Sugar Ray Leonard-Donny Lalonde: Catchweight Farce Or Catchweight Classic?

https://www.youtube.com/watch?v=mI5torlkKRQ

It took place 30 years ago today, and the fight was one of the biggest and most controversial catch-weight world title fights in boxing history. Indeed, almost as soon as Sugar Ray Leonard-Donny Lalonde was announced, fans in vast numbers wrote into top magazines such as KO and The Ring, complaining over how Leonard had massively stacked the deck in his favor.

To refresh the memory of fight fans today, three full decades on:

Leonard, at the time of November of 1988 already a three-weight world champion – welterweight, light-middleweight, middleweight – wanted more gold and to get it he persuaded Lalonde to defend his WBC light-heavyweight title against him at Caesars Palace in Las Vegas. But there was a catch! Lalonde, a natural 175-pounder, had to drop down to the newly-created super-middleweight limit of 168-pounds because – in either a stroke of contractual genius or a stark example of gaining an unfair advantage – Leonard had seen to it that the newly-gilded WBC 168-pound strap would also be on the line.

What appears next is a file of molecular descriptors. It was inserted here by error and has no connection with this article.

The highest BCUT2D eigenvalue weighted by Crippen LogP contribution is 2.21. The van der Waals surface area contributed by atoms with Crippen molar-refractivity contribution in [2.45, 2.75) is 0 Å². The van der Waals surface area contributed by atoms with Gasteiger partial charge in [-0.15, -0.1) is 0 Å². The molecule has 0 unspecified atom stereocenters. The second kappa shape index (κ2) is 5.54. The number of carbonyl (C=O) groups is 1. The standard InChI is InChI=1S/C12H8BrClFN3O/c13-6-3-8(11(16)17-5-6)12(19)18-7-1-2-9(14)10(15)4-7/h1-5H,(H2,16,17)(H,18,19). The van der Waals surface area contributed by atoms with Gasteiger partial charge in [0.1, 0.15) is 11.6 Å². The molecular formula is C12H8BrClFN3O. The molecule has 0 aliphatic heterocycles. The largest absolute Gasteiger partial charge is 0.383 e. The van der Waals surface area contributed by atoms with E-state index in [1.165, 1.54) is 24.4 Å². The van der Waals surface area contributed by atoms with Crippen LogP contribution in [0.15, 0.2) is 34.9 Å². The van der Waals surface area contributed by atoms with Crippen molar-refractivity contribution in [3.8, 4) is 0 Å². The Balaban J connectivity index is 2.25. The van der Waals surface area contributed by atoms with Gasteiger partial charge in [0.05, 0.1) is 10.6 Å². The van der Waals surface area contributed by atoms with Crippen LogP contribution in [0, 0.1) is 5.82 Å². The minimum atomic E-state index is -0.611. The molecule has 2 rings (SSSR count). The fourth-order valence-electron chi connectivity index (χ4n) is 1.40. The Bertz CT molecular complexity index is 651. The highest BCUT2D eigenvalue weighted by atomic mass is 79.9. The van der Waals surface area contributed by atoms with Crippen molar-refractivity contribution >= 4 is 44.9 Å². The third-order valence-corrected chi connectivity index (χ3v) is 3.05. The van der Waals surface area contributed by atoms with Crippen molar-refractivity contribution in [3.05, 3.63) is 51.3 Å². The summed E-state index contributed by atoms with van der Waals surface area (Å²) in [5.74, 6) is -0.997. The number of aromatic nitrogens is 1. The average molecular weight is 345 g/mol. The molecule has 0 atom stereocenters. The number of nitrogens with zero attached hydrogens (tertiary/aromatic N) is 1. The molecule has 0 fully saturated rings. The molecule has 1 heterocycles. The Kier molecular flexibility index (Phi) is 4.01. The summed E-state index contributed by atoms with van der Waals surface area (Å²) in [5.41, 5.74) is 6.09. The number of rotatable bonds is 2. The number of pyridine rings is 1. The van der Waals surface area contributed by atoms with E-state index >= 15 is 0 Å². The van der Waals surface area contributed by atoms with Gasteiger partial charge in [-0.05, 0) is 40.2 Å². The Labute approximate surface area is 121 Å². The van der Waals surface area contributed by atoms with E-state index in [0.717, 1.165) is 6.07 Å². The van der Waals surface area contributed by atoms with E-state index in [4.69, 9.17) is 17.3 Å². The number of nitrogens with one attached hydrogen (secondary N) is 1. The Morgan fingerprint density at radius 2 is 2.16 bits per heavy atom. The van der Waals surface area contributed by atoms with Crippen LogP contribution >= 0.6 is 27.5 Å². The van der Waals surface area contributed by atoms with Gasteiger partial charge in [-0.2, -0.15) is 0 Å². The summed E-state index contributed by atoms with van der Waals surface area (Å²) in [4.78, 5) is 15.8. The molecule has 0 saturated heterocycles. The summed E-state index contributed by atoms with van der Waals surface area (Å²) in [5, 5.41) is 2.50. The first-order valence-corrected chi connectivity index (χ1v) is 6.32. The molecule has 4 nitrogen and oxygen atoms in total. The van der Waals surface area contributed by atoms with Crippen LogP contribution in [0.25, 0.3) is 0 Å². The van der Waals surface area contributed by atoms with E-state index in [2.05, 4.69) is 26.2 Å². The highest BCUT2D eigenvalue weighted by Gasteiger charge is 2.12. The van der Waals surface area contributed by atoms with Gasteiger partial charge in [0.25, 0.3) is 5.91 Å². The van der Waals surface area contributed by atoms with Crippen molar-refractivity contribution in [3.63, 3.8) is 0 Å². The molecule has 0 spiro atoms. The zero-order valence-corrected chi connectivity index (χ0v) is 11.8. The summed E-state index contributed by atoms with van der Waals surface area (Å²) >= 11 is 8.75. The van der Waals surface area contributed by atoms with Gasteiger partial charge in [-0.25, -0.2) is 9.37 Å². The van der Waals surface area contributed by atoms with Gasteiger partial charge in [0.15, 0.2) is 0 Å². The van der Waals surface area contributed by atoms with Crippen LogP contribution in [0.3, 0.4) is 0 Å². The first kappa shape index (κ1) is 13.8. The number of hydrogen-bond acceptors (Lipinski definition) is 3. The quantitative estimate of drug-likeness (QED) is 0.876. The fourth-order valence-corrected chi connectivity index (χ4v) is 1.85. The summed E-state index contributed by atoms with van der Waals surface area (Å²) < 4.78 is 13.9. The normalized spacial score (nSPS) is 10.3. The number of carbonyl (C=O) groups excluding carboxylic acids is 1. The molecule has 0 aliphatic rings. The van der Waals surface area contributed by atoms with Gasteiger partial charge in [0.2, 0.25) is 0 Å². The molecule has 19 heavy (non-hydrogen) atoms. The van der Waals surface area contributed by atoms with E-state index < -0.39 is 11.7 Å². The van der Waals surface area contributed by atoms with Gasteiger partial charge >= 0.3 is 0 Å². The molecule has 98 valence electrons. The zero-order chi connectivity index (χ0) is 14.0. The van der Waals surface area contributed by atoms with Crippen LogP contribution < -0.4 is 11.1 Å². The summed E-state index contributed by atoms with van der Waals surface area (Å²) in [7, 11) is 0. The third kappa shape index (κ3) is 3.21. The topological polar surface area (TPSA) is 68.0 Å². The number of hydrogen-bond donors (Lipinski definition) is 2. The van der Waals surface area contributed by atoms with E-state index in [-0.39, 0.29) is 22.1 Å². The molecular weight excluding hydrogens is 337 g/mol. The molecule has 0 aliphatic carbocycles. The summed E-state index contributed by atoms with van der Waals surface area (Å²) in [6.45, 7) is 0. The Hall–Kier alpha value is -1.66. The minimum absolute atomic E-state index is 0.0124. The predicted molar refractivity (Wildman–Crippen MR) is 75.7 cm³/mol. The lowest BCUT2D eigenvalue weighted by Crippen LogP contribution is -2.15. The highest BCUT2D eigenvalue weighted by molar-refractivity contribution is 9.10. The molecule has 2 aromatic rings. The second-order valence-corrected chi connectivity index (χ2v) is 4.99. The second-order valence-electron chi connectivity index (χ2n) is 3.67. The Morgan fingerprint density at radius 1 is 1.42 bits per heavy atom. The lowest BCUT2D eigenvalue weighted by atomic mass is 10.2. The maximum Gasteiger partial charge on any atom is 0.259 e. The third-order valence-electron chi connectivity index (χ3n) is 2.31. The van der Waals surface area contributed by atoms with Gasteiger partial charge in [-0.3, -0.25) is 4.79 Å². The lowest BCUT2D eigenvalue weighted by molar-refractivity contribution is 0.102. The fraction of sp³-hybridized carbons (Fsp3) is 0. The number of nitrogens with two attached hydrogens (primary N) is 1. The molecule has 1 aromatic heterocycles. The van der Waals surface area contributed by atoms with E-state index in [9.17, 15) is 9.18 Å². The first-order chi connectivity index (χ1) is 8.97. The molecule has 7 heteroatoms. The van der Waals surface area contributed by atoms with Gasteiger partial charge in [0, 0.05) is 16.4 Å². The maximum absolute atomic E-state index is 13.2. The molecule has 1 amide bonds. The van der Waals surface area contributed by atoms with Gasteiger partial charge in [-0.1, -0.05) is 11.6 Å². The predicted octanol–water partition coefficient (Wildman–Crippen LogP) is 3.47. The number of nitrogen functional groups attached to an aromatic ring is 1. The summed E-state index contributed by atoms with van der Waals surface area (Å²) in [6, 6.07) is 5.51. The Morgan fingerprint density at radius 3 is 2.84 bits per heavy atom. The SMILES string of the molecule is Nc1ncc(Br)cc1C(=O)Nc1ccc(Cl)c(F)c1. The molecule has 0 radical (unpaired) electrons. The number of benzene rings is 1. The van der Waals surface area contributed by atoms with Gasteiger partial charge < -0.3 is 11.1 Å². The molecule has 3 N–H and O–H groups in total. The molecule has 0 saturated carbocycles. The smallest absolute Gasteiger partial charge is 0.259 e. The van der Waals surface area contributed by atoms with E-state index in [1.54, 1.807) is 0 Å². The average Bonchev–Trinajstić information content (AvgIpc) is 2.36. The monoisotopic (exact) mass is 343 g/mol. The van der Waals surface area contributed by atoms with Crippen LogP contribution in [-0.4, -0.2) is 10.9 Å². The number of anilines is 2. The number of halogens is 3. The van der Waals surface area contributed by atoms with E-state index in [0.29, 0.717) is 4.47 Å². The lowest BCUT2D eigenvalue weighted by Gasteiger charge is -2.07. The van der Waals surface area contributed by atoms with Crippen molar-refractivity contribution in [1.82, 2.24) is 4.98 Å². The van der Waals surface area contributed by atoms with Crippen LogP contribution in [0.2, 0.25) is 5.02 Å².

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Lalonde, guaranteed his biggest-ever payday, agreed to lose the weight. The Canadian star also felt he would beat a “fat, old welterweight.” “Sugar Ray is out of his mind,” bellowed the Ring Magazine headline, the quote having come directly from a super-confident Lalonde.

The fight turned out to be memorable, even if it contested two “Mickey Mouse titles,” as one Ring Magazine reader wrote in. Leonard showed flashes of his earlier genius, while Lalonde shocked everyone by decking Leonard with his honey punch, the right hand, in the fourth-round. Lalonde also hurt Ray badly in the 9th, before the all-time great fought back in savage style and closed the show just like that. Leonard, still full of fire, then shoved a team member out of his way as he triumphantly held aloft five fingers of his right hand, signifying how many world title belts he now owned.

Boxing history would have been quite a bit different if Lalonde had done the near-unthinkable and knocked Leonard out. Instead, modern day boxing history was changed in an entirely different manner, as many future champions would follow Sugar Ray’s lead and see to it that their opponents were forced to face them under catch-weight conditions. This is perhaps a side of his legacy that Leonard is less than popular for. But Leonard, swollen like never before after his war with Lalonde, had show vulnerabilities, yet he showed once again what a great fighter he really was. Still, had the fight been fought where it really should have been contested – at 175 pounds – things may well have been different.

As it is, Sugar Ray was able to do something his namesake, Sugar Ray Robinson, was unable to do, and that’s win at least a piece of the world light-heavyweight crown. But of course, the original Sugar Ray was not afforded the advantage in weight against Joey Maxim Leonard was afforded against Lalonde. There is no question who the greater fighter was.

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